But don't go thinking you and your family are all going to die horribly because your FMJ plinking ammo isn't going to stop an attacker. IT may very well fail to do so, but if it does, it will because of what YOU didn't do, not because of any flaw in it. According to the best info we can get, guns stop attacks more times without being fired than they do when fired. And when fired, FMJ still has the largest number of stops overall. Just because of its widespread history of use.

But those are just numbers, and while useful for consideration, any encounter you or I get into will be a 50/50 event. Either we are successful, or we aren't. We can do a few things to shade the odds in our favor, and we can do A LOT of things to tip the odds against us. Guns and bullets are not magic wands or enchanted swords that never miss or fail. And even orcs get saving throws.

We are not all doomed, and we are not all magically protected, it is what YOU do, with what you have that counts more than what you do it with. That has proven true countless times, and isn't likely to change, ever.
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Old February 5, 2013, 03:11 PM   #30
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I use cheaper FMJ ammo for practice till I'm comfortable with the shooting qualities of the pistol, then sight it in using the best quality high performance hollow point that runs at standard operating pressures.
The pistol stays sighted in for the hollow point, any further plinking or practice shooting with FMJ is done using kentucky windage if necessary.

If the FMJ is sufficiently accurate I keep one spare mag loaded with FMJ, the others with HP.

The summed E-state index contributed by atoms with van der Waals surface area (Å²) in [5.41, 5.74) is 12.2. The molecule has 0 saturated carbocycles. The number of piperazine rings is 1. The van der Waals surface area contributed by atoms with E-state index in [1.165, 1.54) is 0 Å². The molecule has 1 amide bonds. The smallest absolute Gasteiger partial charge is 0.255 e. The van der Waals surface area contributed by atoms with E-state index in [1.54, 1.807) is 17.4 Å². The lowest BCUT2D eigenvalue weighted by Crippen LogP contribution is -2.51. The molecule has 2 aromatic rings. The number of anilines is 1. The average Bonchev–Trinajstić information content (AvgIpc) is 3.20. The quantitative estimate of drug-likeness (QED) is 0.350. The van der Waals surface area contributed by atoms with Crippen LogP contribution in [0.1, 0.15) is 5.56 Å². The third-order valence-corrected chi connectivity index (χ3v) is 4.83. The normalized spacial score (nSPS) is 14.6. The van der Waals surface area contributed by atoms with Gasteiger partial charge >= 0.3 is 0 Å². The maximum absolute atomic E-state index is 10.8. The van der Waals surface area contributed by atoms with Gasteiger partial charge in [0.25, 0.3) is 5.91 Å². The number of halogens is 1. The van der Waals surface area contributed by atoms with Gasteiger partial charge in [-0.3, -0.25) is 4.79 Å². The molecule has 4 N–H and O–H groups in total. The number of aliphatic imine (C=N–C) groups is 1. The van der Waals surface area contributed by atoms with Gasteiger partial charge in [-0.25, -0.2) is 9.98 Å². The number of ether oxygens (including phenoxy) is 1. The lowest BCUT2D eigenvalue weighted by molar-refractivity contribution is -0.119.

I've found that some recently manufacted FMJ does not penetrate nearly as well as older FMJ loads, and that a wide open point bullet is less likely to glance off auto body metal at an angle ( the tube cutter effect). So penetration performance of the FMJ is no longer a real factor.
On the other hand open point bullets that pick up divots of clothing in the nose cavity are less likely to expand in flesh.
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Old February 7, 2013, 10:06 PM   #31
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I'm not really sure where you heard all handgun caliber a are weak,
Could come from the oft-repeated statement that 80% of people shot with a handgun survive...
Hence the advice to carry a gun chambered in the most powerful caliber you can shoot well.
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Old February 8, 2013, 12:30 AM   #32
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there is weak, and there is weak....

Quote:
Quote:
I'm not really sure where you heard all handgun caliber a are weak,

Could come from the oft-repeated statement that 80% of people shot with a handgun survive...
Hence the advice to carry a gun chambered in the most powerful caliber you can shoot well.
Compared to rifles, handguns are weak. So? The fact that there may be 80% of the people shot survive has nothing to do the how "weak" handguns are (in general) but how good medicine is today.

Back before the 1920s, (modern germ theory) and the discovery of antibiotics, getting shot, even in a "non-fatal" spot was a 50/50 death sentence. You either lived or you didn't. Infection killed far more of those shot that the actual wound did.

Big bore rounds like the .45 Colt were often more survivable than smaller calibers. Round that went all the way through were often more survivable. One plugged the holes, and hoped for the best.

Round with enough power to go halfway through were more deadly, more often, as the bullet stayed in the body, and the dirt, lint, dust, etc stuck in the bullet lube meant infection (usually fatal) was extremely common. One of the most feard guns in the old west was the .41 derringer, as its outside lubricated bullet usually would go about halfway through a man and stop, virtually insuring painful death in a couple weeks, or less.

Today, with modern medicine available within a few minutes (except in the remotest locations), if tissue damage and/or blood loss doesn't kill you outright, the odds of survival are very good, much better than at any other time in history.